Asymmetric injection of cathodic arc plasma into a macroparticlefilter

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The cathodic arc plasmas produced by cathode spots usuallyinclude macroparticles, which is undesirable for many applications. Acommon way of removing macroparticles is to use curved solenoid filterswhich guide the plasma from the source to the substrate. In this work, anarc source with relatively small cathode is used, limiting the possiblelocations of plasma production. The relative position of cathodic arcsource and macroparticle filtered was systematically varied and thefiltered plasma current was recorded. It was found that axis-symmetricplasma injection leads to maximum throughput only if an anode aperturewas used, which limited the plasma to near-axis flow by scraping offplasma at larger angles ... continued below

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Anders, Andre & MacGill, Robert A. February 11, 2004.

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Description

The cathodic arc plasmas produced by cathode spots usuallyinclude macroparticles, which is undesirable for many applications. Acommon way of removing macroparticles is to use curved solenoid filterswhich guide the plasma from the source to the substrate. In this work, anarc source with relatively small cathode is used, limiting the possiblelocations of plasma production. The relative position of cathodic arcsource and macroparticle filtered was systematically varied and thefiltered plasma current was recorded. It was found that axis-symmetricplasma injection leads to maximum throughput only if an anode aperturewas used, which limited the plasma to near-axis flow by scraping offplasma at larger angles to the axis. When the anode aperture was removed,more plasma could enter the filter. In this case, maximum filtered ioncurrent was achieved when the plasma was injected off-axis, namely offsetin the direction where the filter is curved. Such behavior wasanticipated because the plasma column in the filter is known to beshifted by ExB and centrifugal drift as well as by non-axis-symmetriccomponents of the magnetic field in the filter entrance and exit plane.The data have implications for plasma transport variations caused bydifferent spot locations on cathodes that are not small compared to thefilter cross section.

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  • Journal Name: Journal of Applied Physics; Journal Volume: 95; Related Information: Journal Publication Date: 15 June 2004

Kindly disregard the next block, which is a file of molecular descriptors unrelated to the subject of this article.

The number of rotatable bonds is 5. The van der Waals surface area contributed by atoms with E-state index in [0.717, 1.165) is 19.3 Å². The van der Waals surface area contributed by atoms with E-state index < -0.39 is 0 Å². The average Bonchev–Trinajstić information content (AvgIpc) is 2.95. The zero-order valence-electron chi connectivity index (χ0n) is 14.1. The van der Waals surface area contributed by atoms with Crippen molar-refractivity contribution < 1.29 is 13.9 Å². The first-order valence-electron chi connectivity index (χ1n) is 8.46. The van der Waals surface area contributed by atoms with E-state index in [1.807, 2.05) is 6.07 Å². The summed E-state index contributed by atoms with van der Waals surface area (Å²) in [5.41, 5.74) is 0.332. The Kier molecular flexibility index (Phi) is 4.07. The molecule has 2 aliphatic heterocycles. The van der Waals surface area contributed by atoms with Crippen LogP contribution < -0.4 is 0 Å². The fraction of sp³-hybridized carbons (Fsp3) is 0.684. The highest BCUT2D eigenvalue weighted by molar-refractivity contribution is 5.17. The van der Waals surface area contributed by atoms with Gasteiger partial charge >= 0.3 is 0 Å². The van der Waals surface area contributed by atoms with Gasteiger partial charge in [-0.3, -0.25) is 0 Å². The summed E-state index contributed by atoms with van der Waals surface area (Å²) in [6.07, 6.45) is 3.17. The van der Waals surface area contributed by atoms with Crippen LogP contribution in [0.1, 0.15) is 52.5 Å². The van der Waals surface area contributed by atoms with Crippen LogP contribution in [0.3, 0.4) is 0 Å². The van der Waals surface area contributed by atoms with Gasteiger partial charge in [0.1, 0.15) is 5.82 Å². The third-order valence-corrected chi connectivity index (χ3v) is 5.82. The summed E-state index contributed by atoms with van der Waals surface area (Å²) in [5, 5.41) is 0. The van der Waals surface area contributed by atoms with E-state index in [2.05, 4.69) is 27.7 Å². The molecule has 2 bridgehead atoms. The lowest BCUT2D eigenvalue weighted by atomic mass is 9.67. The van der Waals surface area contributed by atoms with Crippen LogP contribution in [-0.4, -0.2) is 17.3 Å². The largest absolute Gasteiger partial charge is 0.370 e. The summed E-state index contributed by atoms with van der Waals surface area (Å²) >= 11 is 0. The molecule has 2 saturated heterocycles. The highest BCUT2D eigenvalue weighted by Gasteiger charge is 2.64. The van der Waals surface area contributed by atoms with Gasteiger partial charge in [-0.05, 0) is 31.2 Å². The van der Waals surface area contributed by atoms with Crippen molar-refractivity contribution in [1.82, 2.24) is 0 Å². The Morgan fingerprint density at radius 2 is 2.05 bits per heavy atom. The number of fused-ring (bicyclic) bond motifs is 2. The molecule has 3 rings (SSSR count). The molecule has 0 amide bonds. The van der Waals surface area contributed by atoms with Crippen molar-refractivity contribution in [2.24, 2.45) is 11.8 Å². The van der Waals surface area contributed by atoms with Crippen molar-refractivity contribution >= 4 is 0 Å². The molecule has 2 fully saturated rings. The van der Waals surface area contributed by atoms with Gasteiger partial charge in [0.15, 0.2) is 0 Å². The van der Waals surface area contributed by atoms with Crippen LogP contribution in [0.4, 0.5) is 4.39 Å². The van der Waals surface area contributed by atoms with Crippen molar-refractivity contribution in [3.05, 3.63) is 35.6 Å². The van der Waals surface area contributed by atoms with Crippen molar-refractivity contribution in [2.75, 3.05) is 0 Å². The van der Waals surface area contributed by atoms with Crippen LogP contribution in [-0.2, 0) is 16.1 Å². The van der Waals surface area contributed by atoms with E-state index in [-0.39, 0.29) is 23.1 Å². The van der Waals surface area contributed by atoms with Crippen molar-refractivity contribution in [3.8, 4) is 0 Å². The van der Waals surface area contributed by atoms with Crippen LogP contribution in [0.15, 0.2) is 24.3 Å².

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  • Report No.: LBNL--54195
  • Grant Number: DE-AC02-05CH11231
  • Grant Number: INDUSTRY:LBNL-SOW000416
  • DOI: 10.1063/1.1707200 | External Link
  • Office of Scientific & Technical Information Report Number: 882065
  • Archival Resource Key: ark:/67531/metadc892919

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Reports, articles and other documents harvested from the Office of Scientific and Technical Information.

Office of Scientific and Technical Information (OSTI) is the Department of Energy (DOE) office that collects, preserves, and disseminates DOE-sponsored research and development (R&D) results that are the outcomes of R&D projects or other funded activities at DOE labs and facilities nationwide and grantees at universities and other institutions.

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  • February 11, 2004

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  • Sept. 23, 2016, 2:42 p.m.

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  • Dec. 13, 2016, 8:54 p.m.

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Anders, Andre & MacGill, Robert A. Asymmetric injection of cathodic arc plasma into a macroparticlefilter, article, February 11, 2004; Berkeley, California. (digital.library.unt.edu/ark:/67531/metadc892919/: accessed October 19, 2018), University of North Texas Libraries, Digital Library, digital.library.unt.edu; crediting UNT Libraries Government Documents Department.